Emailing your list of leads or past clients is important, so it’s important to keep this tool sharp. You probably can notice when your inbox is filled with useless emails or the typical buzz words that turn you off. It’s the same in real estate.
The “One Size Fits All” Email
This is one of the worst things you can do with your list. It is going to put a gap in any relationship you have with the customers that don’t apply to the email. Writing one or two email and blasting it off to your entire list every week, hoping it resonates with the multiple niches you have won’t work.
You need to segment them into groups. Buyer leads, sellers and even the different type of homeowners they are will all prevent this. Just make sure when you send out an email, everyone receiving it applies to what you are talking about.
No Clear Call To Action
Make sure it is easy to for the audience to quickly understand the point of the email. This also means that you should never have two reasons or different things to tell them. That is going to cause problems with the relations.
Clear CTAs are proven to lead to higher click-through rates and customer engagement. So keep it simple.
Useless Words or Sentences
If a customer reads a sentence or even a paragraph and doesn’t see it useful, they’re going to unsubscribe. Don’t ramble and waste space. Take as long as you need to get to the point in your messaging, but take no longer.
The only way to get and keep the viewer’s attention is to cut straight to the point. Respecting their time keeps a good relationship going.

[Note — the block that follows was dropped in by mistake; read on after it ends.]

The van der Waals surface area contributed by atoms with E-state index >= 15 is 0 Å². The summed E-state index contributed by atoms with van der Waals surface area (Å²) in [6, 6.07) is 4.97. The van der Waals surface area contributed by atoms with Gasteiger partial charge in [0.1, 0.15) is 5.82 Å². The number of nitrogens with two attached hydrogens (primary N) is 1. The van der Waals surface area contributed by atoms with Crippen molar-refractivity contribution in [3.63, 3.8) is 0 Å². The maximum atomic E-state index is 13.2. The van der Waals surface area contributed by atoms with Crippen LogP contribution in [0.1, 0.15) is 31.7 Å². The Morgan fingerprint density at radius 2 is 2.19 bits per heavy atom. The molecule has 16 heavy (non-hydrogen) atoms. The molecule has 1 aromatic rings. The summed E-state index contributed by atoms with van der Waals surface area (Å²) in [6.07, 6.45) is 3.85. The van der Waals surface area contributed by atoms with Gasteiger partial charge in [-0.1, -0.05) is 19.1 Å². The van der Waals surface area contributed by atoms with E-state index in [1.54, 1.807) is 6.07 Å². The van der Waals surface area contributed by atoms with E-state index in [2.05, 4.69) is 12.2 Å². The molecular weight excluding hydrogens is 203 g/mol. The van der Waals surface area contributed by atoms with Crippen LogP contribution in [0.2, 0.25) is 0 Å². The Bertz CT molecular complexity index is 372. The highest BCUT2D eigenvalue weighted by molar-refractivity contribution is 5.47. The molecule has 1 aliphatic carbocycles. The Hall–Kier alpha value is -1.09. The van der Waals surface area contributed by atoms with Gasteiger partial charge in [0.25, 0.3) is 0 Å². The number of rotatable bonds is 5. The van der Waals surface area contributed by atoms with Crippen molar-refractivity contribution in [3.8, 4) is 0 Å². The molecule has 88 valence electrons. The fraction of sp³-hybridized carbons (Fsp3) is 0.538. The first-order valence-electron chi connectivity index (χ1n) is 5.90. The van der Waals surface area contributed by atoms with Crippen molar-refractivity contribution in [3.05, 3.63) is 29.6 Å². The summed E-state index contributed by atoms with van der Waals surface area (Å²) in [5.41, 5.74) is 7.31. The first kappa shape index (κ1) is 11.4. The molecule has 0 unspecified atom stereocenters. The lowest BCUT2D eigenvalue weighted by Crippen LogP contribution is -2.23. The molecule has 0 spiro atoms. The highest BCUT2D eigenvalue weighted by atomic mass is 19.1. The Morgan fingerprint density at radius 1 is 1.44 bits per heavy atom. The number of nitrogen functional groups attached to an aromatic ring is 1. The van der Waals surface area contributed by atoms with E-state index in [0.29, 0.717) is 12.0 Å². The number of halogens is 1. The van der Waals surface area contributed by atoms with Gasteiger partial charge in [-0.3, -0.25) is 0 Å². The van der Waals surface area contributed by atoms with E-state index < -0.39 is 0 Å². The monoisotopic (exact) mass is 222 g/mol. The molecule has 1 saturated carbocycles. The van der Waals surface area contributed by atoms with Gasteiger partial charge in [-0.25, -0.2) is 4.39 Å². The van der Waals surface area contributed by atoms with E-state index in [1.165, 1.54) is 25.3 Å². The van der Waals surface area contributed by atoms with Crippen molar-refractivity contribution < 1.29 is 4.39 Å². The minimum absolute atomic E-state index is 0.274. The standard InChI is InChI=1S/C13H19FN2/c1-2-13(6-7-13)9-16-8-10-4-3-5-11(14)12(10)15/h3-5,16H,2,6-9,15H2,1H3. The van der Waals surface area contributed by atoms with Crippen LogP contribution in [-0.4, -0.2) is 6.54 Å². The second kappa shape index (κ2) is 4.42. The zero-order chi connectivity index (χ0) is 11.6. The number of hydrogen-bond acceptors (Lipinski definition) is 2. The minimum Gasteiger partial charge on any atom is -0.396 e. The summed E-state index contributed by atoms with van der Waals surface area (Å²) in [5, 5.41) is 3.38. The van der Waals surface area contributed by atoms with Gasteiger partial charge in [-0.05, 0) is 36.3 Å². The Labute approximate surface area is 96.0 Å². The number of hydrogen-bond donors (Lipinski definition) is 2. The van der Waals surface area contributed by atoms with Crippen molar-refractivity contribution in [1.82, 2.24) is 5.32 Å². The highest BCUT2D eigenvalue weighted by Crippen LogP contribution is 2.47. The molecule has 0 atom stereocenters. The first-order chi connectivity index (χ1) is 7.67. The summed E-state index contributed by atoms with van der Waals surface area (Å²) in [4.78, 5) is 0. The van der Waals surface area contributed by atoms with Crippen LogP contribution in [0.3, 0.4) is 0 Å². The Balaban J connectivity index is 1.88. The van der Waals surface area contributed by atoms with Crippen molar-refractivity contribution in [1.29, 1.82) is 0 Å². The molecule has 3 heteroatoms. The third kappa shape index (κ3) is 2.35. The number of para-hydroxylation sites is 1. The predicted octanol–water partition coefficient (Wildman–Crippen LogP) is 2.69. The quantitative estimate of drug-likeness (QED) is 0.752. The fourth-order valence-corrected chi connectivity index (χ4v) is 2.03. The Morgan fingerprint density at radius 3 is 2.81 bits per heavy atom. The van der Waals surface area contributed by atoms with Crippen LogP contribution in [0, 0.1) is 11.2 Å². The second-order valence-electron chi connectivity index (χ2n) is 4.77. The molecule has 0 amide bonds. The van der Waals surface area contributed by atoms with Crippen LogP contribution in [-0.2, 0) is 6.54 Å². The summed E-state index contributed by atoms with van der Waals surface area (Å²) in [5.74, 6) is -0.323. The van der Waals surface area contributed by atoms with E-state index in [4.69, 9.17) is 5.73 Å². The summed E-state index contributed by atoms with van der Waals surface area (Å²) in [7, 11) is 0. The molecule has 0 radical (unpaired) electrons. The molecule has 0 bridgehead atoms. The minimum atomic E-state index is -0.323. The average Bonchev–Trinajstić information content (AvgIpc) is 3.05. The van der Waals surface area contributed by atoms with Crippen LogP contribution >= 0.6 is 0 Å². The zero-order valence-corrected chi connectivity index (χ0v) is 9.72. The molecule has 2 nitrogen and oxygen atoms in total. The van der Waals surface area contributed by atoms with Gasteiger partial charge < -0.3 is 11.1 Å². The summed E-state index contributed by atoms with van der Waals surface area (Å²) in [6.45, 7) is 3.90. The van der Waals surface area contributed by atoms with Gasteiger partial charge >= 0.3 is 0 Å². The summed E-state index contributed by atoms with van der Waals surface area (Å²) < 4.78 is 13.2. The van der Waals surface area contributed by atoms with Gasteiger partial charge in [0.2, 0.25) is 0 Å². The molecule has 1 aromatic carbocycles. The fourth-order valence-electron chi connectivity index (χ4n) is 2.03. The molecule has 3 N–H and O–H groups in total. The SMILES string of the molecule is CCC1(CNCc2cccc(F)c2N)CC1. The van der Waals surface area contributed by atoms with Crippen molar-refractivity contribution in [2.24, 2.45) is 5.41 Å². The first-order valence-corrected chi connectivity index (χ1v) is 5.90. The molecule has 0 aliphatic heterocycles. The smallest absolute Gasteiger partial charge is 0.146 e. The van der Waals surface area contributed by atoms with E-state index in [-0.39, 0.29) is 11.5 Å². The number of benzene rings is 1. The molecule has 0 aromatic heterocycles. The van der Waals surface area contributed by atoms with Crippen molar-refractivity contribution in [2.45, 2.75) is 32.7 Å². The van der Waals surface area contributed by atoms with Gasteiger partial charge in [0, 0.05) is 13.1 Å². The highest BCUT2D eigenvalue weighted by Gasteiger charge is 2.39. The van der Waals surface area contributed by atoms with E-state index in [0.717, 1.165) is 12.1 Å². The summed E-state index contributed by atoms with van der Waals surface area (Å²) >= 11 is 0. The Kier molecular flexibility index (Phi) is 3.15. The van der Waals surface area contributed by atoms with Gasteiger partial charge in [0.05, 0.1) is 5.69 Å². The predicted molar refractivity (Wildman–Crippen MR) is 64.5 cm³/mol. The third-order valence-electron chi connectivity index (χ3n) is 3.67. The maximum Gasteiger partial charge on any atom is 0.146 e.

Bad Email Sign-Offs
Adding some links and logos to take the viewer to your social media pages and your website is one thing, but a picture of you or any of the houses you are listing is not ideal. If the point of the email is to inform buyers of listings, then put that in the body.
It is not the place to have a short bio or a detailed paragraph about your company either.
The time at which you send your emails out is just important as the message and reason you are sending it. Triggered emails after someone subscribes or puts and gives you their contact information should come right after that.
Buzzwords to Avoid
“I would like to”
This starts off the email poorly and separates you and them. Make the viewer feel like you are (and your goal is) to be a team together.
“Kicking Tires” and “Checking In”
These sort of lead offs signify that you have little to nothing of value. They also can set off spam filters since they are some of the most overused phrases in emails.
If you’re broadcasting your listing or you’ve found some prospective house for someone, this is not a good description. It basically means not the worst. If there are good qualities use them and it will be assumed the home is well-maintained.
Try to use something else to describe something that is popular. Mostly because saying something is trendy doesn’t describe much about it and it can be used and slanted for almost everything.
“Cozy” and “Spacious”
These are almost opposites of each other, but just give the explanation in feet and be straight forward. In an email, the viewers are going to need to know exactly what you mean.
There are plenty more phrases and words that will turn off whoever is looking at the email. The key is to be straightforward and get to the point while working with them and not at them.